Ballet masterpiece lacks attack

Singapore Dance Theatre (SDT) performing George Balanchine’s Theme And Variations at the Esplanade Theatre on 23 August 2013.

The ballet, with its hierarchical cast of a principal couple, four soloists and a corps de ballet, its courtly decorum and resplendent tutus, is undeniably imperial and opulent.

The Singapore Dance Theatre, in its premiere of the work, tackles the robust technical demands of the ballet valiantly. However, the fearless attack which makes Balanchine ballets scintillating is lacking in this iteration, which is performed below the quicksilver speed American companies are accustomed to.

Balanchine, known as the father of American ballet, simultaneously shows how a ballet class builds from the most fundamental battement tendu - where a leg is extended along the floor, foot stretched - to crowd-pleasing virtuosic leaps and spins, and distills the full- length ballet to its terpsichorean essence.

Theme's choreography is mercilessly exposing for its principle couple.

While Rosa Park and Kenya Nakamura rise to the occasion, it is Park who performs with a transcendent serenity that belies the fiendish footwork she is dealt.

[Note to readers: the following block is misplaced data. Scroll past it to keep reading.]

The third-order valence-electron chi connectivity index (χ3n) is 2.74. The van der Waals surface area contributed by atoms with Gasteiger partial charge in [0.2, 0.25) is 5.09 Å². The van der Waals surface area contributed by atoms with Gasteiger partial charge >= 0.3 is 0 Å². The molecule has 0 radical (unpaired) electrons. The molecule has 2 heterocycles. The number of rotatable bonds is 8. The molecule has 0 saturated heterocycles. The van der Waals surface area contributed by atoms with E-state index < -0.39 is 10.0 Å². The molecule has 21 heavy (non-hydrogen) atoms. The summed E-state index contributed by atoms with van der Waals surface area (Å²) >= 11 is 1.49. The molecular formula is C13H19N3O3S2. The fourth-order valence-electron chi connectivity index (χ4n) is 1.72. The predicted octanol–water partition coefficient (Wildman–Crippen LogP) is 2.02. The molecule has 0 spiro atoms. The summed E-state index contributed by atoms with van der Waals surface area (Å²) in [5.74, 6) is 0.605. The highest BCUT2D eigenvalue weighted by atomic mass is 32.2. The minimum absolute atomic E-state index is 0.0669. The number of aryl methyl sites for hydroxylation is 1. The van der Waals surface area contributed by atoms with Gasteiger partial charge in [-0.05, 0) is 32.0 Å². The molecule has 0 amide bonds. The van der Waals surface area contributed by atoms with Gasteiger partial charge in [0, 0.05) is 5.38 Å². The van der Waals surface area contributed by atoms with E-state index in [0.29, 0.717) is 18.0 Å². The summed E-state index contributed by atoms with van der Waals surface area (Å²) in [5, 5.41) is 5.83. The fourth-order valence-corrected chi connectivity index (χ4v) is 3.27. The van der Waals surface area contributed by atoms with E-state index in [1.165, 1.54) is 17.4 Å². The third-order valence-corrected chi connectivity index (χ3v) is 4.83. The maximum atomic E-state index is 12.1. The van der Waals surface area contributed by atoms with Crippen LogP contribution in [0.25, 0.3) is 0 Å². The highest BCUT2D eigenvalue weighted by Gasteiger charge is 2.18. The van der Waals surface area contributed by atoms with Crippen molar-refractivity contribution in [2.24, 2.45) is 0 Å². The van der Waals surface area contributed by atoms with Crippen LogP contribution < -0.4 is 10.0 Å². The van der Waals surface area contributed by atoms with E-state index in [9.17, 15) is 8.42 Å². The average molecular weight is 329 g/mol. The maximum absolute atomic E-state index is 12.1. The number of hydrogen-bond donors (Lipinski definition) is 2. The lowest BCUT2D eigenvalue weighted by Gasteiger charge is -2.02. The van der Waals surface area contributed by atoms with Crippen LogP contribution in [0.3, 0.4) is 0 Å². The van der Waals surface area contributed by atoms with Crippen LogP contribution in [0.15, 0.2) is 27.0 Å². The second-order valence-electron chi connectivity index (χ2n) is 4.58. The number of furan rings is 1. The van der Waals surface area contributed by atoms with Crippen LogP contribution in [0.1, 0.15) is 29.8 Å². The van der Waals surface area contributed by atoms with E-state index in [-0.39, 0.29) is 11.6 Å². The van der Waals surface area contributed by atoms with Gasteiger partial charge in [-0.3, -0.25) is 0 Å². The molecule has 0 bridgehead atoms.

Women of the corps de ballet, feet quivering on pointe to Tchaikovsky's tremulous strings, support her as she balances on one leg, the other extending to delicately pierce the air above.

After the demands of Theme, Dutch choreographer Nils Christe's Organ Concerto is like a collective exhalation. The dancers seem liberated, performing the work that was created for the company last year with emphatic precision and stunning pliancy.

Twelve couples cavort within an organ, their every movement seeming to dance across the keys which produce the imposing strains of Francis Poulenc's Organ Concerto.

Christe employs drastic changes in speed to astonishing effect - Ryo Suzuki barrels into his solo with exhilarating abandon, and the ensemble crosses the stage at an unnervingly slow pace before the cleverly abrupt end of the piece.

Completing the evening is Val Caniparoli's Lambarena, set to a remarkable amalgam of traditional African music and the work of Johann Sebastian Bach.

The piece's overt exoticism makes it look dated, and the dancers perch safely on their toes instead of luxuriating in the earthy sensuality of Caniparoli's waves and undulations.

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